At the beach, nobody was interested in swimming, mostly due to the blustery conditions. Igor, another of our guides, took a quick dip, and Fabio led a group of us off to the reserve.

I took off on the climb, since most of the other riders were not interested in doing the descent down to the reserve entrance. It was very beautiful down there, however, with gorgeous clear water in a cove. There was not much of a beach, though, since most of that portion of the island is pure granite.

After climbing back up, I zipped back to the beach to join RandoGirl for the return trip. As I mentioned, the climb back up the hill where I had hit 71 kph was a slog, and we both suffered. From there, we stopped at one of the largest granite quarries in the world for a short look-see, and then got back to Bonagia just before the rain started.

Before dinner, we had another educational experience. As the hotel used to be a tuna factory, our guides had arranged for a tour of the museum there. We got to learn about how the locals had learned to catch tuna over the course of two millinium, which was really quite interesting. For example, I never knew that red tuna used their left eye to gauge the distance to the coast, while their right eye gauged the distance to the ocean floor. The way that the Sicilians, and the Phoenicians before them, used this trait to catch tuna was really pretty neat.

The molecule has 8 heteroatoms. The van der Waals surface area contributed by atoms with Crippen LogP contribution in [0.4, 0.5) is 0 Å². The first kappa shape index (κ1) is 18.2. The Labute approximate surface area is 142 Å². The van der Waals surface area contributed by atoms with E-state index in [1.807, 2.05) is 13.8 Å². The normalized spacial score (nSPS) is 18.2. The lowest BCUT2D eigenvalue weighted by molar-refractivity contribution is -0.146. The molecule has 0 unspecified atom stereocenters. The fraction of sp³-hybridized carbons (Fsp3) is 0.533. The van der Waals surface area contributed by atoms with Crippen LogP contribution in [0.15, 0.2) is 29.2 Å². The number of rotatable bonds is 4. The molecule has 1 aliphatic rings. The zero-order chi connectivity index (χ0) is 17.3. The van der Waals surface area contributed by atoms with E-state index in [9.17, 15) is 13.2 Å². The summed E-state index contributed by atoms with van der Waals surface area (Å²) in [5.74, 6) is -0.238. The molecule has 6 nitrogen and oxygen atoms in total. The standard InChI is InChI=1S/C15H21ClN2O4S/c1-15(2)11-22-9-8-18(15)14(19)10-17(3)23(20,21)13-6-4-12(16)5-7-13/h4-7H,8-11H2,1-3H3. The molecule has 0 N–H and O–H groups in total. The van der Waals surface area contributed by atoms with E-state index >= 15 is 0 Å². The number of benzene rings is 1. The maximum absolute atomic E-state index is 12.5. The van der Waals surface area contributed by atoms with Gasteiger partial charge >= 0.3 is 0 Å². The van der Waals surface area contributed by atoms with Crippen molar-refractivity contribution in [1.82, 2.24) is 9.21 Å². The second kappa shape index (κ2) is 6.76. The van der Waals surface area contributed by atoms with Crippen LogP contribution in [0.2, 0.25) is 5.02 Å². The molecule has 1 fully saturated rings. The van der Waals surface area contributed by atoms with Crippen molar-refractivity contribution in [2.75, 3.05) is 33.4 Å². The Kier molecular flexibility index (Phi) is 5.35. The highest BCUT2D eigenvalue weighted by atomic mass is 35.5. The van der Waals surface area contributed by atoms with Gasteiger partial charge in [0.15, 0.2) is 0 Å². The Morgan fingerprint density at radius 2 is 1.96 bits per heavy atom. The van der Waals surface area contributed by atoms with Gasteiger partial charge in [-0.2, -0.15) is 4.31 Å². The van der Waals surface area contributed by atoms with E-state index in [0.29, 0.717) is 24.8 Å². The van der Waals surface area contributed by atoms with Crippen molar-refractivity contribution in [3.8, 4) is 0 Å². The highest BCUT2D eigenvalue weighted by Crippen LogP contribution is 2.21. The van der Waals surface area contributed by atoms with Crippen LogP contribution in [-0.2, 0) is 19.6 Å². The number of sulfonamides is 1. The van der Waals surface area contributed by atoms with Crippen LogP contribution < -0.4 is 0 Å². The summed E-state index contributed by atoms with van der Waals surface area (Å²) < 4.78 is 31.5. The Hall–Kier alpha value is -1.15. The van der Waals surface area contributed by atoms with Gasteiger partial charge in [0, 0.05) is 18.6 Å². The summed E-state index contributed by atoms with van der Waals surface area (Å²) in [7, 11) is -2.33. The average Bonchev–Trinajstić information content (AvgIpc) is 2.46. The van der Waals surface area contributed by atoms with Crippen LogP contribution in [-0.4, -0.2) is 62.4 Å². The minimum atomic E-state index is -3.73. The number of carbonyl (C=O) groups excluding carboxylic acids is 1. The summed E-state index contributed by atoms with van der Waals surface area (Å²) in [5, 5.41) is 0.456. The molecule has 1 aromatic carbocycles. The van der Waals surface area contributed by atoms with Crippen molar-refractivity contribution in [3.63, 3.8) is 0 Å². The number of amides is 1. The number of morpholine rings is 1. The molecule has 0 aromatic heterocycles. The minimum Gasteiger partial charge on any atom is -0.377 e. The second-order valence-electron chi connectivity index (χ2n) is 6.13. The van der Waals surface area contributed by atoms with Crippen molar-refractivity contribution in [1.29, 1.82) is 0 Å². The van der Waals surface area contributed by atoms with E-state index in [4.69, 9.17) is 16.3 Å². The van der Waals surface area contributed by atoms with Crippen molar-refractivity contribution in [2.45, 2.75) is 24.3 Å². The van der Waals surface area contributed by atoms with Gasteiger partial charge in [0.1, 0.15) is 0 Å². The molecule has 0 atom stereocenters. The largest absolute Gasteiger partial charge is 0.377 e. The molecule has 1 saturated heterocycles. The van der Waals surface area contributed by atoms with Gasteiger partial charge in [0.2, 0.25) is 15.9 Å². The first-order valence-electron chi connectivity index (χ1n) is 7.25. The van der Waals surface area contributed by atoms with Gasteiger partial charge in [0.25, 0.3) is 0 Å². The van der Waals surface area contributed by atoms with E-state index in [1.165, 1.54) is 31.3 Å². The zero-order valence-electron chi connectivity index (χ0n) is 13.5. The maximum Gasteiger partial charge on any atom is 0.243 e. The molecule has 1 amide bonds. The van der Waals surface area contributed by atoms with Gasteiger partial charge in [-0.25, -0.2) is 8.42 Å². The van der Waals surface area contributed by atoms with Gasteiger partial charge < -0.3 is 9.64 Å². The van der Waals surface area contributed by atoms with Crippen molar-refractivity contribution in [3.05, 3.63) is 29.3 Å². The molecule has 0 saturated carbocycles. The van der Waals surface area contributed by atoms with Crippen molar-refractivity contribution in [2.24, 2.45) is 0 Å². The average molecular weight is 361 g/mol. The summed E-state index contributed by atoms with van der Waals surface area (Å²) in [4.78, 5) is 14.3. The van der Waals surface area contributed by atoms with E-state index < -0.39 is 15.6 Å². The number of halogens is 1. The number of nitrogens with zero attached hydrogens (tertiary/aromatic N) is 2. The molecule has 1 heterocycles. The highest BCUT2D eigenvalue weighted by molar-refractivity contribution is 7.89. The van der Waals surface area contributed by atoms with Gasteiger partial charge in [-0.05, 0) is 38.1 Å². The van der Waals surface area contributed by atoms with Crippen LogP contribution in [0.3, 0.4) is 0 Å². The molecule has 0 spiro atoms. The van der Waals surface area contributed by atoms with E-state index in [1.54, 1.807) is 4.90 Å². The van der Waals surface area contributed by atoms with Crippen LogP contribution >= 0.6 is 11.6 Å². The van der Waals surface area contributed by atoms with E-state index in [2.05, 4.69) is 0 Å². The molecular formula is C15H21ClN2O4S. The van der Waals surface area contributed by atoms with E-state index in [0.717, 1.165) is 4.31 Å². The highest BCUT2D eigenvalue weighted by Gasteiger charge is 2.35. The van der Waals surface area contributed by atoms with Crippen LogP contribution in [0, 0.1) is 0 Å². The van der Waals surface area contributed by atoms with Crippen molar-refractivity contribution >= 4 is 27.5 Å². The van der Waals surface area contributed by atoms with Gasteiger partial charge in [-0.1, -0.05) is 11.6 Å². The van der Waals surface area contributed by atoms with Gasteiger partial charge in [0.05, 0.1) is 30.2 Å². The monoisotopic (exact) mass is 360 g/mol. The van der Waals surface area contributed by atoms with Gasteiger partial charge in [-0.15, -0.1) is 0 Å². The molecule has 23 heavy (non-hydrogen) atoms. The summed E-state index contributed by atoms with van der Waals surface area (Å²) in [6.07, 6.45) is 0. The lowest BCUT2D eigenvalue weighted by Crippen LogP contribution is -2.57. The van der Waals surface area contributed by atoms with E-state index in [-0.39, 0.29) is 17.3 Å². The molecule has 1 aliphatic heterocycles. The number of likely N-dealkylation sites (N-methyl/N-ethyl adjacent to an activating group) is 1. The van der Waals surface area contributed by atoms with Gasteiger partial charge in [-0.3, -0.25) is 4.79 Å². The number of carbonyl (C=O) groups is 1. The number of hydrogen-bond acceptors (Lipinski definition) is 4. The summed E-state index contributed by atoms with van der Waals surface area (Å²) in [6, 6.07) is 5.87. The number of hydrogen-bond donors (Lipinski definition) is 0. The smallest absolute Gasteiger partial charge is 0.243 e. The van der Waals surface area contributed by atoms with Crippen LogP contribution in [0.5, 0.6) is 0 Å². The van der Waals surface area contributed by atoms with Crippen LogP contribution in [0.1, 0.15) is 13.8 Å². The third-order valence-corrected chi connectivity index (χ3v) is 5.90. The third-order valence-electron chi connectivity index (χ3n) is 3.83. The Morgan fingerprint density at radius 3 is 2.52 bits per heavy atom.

The rain and wind came in heavily that evening, so RandoGirl and I went with another couple -- Robert and Sylvia from Seattle -- to the same restaurant that the group had dined at the night before. Again, the meal was perfect.

My original plan for Monday was to get up early and climb up to Erice again before breakfast. The storms that came in during the night, however, made that plan less than pleasant in the light of day. Thus, I goofed around most of the morning and watched the rain and wind, then finally rolled out just before 10 am with the group.

The first part of our trip was about 10 kilometers along the coast to Trapani. As we rode, bits of drizzle would hit us, but it never really rained again. When we got to Trapani, the sun came out and the day warmed up as the wind eased off.

Fabio is from Trapani, and he very much enjoyed showing us the fish market, old hotels, and the fort. We even got to see Fabio's old high school.

After the tour, we all had a quick gelato before heading up to Erice. Traffic was harsh getting out of town, but quickly quieted once we got on the mountain road.

Up in Erice, RandoGirl and I found our hotel, checked in to our room, grabbed a shower, and went out to see the sights. While the weather had been clear on the ride up, however, a fog had rolled in during the afternoon, and mostly we saw gray.

Back at the hotel, we sat around with some of the other folks from the tour before going to a reception. RandoGirl and I filled up on snacks there, and decided to skip dinner and head to the room to read and write a blog entry.

Which I just did.

1 comment:

  1. The items in the fourth photo up from the bottom are padlocks. Our guides said that Italian couples put them on as "locks of love" to demonstrate and ensure their lasting love. Awww, how sweet.